NASCAR’s 2024 Season: New Cars, Drivers, and Thrilling Changes

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Five big NASCAR changes to look out for in 2024

After Denny Hamlin’s victory in the non-points exhibition race at the Los Angeles Memorial Coliseum earlier this month, Joey Logano secured the pole position for this weekend’s Daytona 500 season opener, leading a Ford front-row lockout during Wednesday night’s qualifying session.

Logano and McDowell showcased the strength of the new Mustang by securing the front row in qualifying.

Thursday night’s twin 150-mile qualifying races determined the rest of the grid, with Jimmie Johnson among the two unchartered drivers who claimed the final spots in the 40-car field for NASCAR’s premier event.

In addition to featuring new drivers and venues, the 2024 NASCAR Cup season introduces updated entries from Toyota and Ford. Toyota Racing Development and Ford Performance are set to debut new iterations of their Camry and Mustang race cars, respectively.

NASCAR (Credits: Motorsport)

Ford revealed its new Mustang version for the 2024 competition in early November, based on the Mustang ‘Dark Horse’, the seventh generation of the iconic model.

Since its introduction to the Cup in 2019, the Mustang has clinched a manufacturers’ championship and secured a series-leading 18 wins in 2020, along with drivers’ championships with Team Penske’s Logano and Ryan Blaney in 2022 and 2023, respectively.

Following suit, Toyota unveiled its new Camry XSE race car for the Cup series competition later in the same month. The Camry XSE Next Gen follows the Toyota Camry TRD Next Gen, which amassed 18 victories and 25 poles during the past two seasons.

The anticipated performance impacts of the new car bodies remain speculative, with limited on-track testing and only a short exhibition race completed before the season’s commencement. Much of the expected performance gains have been extrapolated through computer models.

“All the tools we use – the wind tunnel, the CFD – all of that carries back and forth,” says Richard Johns, Ford’s NASCAR performance leader. “So, what we learn in the development of the Cup car carries over to production and what we learn in production carries over to the Cup car. There’s a lot of technology transfer, especially on the aerodynamic side.”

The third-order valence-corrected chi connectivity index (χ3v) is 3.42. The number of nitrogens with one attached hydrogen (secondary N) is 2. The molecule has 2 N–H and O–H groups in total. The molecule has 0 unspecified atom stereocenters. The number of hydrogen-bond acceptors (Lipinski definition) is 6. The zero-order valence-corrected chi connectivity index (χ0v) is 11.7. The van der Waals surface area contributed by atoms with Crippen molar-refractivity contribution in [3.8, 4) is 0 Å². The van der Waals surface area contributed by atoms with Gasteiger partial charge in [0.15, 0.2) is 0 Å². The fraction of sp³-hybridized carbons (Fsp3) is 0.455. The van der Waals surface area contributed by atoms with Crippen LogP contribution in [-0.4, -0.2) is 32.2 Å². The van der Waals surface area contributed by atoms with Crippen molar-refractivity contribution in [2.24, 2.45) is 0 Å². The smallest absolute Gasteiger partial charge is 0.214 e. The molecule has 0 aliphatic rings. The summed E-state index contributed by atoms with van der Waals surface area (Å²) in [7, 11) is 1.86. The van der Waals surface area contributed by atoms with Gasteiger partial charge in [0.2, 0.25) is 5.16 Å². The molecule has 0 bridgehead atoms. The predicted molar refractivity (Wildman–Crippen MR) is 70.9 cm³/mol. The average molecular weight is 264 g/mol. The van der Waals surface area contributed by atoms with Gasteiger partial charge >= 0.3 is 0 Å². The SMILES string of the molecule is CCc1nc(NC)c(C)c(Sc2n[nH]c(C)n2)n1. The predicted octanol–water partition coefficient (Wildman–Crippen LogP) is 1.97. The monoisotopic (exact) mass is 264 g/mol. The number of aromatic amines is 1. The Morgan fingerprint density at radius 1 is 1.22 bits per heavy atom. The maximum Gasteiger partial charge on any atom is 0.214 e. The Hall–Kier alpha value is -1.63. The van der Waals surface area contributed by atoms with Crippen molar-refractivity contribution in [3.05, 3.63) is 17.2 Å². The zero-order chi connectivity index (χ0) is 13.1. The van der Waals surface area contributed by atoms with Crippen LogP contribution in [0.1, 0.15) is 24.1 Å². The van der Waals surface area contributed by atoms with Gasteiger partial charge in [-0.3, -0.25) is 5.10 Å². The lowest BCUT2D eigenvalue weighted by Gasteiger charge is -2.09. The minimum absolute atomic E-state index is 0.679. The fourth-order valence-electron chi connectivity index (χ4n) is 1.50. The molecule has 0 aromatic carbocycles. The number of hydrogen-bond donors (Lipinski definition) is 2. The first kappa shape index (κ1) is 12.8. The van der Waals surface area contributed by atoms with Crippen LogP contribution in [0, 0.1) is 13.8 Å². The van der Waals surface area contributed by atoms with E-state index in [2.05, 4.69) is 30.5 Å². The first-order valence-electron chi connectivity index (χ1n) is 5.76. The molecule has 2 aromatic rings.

Both car models boast visible differences from their predecessors, notably in the nose designs. The Mustang features sharp character lines leading to a more rounded nose, while the Toyota exhibits a distinctive hammerhead styling with updated slim and wide headlights.

Shane van Gisbergen’s victory in the Chicago Street Race last year for Trackhouse Racing added excitement to NASCAR in 2024. Despite not being a regular in the Cup Series, van Gisbergen’s achievement marked the first Cup triumph on debut in 60 years.

He will compete full-time in the second-tier Xfinity Series with Kaulig Racing to gain experience, while also participating in at least seven Cup events throughout the season.

In other notable driver moves, Josh Berry graduates to Cup in the #4 Stewart-Haas Racing Ford following Kevin Harvick’s retirement. Noah Gragson joins SHR to drive the #10 machine vacated by Aric Almirola, while Xfinity standout John Hunter Nemechek takes over Gragson’s former seat.

Justin Haley moves from Kaulig to Rick Ware Racing’s #51 entry, while Carson Hocevar replaces Ty Dillon at Spire Motorsports, driving the #77. Additionally, Richard Childress Racing may see reigning Supercars champion Brodie Kostecki join their ranks, potentially alongside fellow Supercars star Cam Waters.

Seven-time champion Jimmie Johnson’s return to NASCAR with Legacy Motor Club has garnered significant attention.

Johnson, who retired from NASCAR competition in 2020 and briefly switched to IndyCar, has opted to race a Toyota Camry, marking a major change after years with Chevrolet. Legacy Motor Club’s switch to Toyota also involves industry veteran Cal Wells stepping in as CEO, bringing extensive Toyota expertise to the team.

The 2024 NASCAR Cup season introduces several schedule changes, including the revival of the Brickyard 400 and the addition of Iowa Speedway to the calendar. Notably, due to the Olympics in Paris, NASCAR will take a two-week hiatus after the Brickyard 400, altering the playoffs’ first round.

Texas Motor Speedway will no longer host playoff races, while North Wilkesboro Speedway will host the All-Star Race for the second consecutive year.

While the Next Gen car has visibly enhanced racing on intermediate and superspeedways, efforts to improve short track and road course racing continue. New aerodynamic rules packages have been implemented for these tracks, based on driver feedback and aimed at encouraging more competitive racing.

The changes in the 2024 NASCAR Cup season promise excitement and intrigue, both on and off the track, as drivers and teams adapt to new cars, venues, and rules.

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